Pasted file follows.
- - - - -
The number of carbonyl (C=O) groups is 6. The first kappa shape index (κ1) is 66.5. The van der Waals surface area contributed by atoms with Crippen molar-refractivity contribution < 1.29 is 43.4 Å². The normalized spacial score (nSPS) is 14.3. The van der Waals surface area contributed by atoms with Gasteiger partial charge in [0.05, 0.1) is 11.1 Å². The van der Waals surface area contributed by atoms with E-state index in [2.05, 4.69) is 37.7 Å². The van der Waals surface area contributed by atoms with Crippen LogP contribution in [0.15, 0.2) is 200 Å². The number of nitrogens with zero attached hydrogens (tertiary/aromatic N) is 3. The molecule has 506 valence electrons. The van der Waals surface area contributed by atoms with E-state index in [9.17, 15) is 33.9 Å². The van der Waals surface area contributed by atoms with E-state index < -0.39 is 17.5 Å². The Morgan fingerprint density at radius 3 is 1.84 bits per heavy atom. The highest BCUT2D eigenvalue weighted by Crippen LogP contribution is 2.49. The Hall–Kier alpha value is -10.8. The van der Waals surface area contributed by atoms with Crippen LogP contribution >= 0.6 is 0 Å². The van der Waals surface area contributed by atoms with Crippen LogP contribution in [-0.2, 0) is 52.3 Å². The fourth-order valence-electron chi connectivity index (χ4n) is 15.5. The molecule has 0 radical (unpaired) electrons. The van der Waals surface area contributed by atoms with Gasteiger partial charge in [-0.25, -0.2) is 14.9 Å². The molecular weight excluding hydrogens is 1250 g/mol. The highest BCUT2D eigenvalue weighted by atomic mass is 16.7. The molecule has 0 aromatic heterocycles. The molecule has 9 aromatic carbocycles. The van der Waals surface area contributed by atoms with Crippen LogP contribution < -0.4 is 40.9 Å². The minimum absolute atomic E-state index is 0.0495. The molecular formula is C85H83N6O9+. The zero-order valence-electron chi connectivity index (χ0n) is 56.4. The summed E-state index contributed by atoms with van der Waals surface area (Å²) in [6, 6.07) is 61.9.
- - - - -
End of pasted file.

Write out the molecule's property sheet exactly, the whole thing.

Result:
The number of carbonyl (C=O) groups is 6. The first kappa shape index (κ1) is 66.5. The van der Waals surface area contributed by atoms with Crippen molar-refractivity contribution < 1.29 is 43.4 Å². The normalized spacial score (nSPS) is 14.3. The van der Waals surface area contributed by atoms with Gasteiger partial charge in [0.05, 0.1) is 11.1 Å². The van der Waals surface area contributed by atoms with E-state index in [2.05, 4.69) is 37.7 Å². The van der Waals surface area contributed by atoms with Crippen LogP contribution in [0.15, 0.2) is 200 Å². The number of nitrogens with zero attached hydrogens (tertiary/aromatic N) is 3. The molecule has 506 valence electrons. The van der Waals surface area contributed by atoms with E-state index in [9.17, 15) is 33.9 Å². The van der Waals surface area contributed by atoms with E-state index < -0.39 is 17.5 Å². The Morgan fingerprint density at radius 3 is 1.84 bits per heavy atom. The highest BCUT2D eigenvalue weighted by Crippen LogP contribution is 2.49. The Hall–Kier alpha value is -10.8. The van der Waals surface area contributed by atoms with Crippen LogP contribution >= 0.6 is 0 Å². The van der Waals surface area contributed by atoms with Crippen LogP contribution in [-0.2, 0) is 52.3 Å². The fourth-order valence-electron chi connectivity index (χ4n) is 15.5. The molecule has 0 radical (unpaired) electrons. The van der Waals surface area contributed by atoms with Gasteiger partial charge in [-0.25, -0.2) is 14.9 Å². The molecular weight excluding hydrogens is 1250 g/mol. The highest BCUT2D eigenvalue weighted by atomic mass is 16.7. The molecule has 0 aromatic heterocycles. The molecule has 9 aromatic carbocycles. The van der Waals surface area contributed by atoms with Crippen LogP contribution < -0.4 is 40.9 Å². The minimum absolute atomic E-state index is 0.0495. The molecular formula is C85H83N6O9+. The zero-order valence-electron chi connectivity index (χ0n) is 56.4. The summed E-state index contributed by atoms with van der Waals surface area (Å²) in [6, 6.07) is 61.9.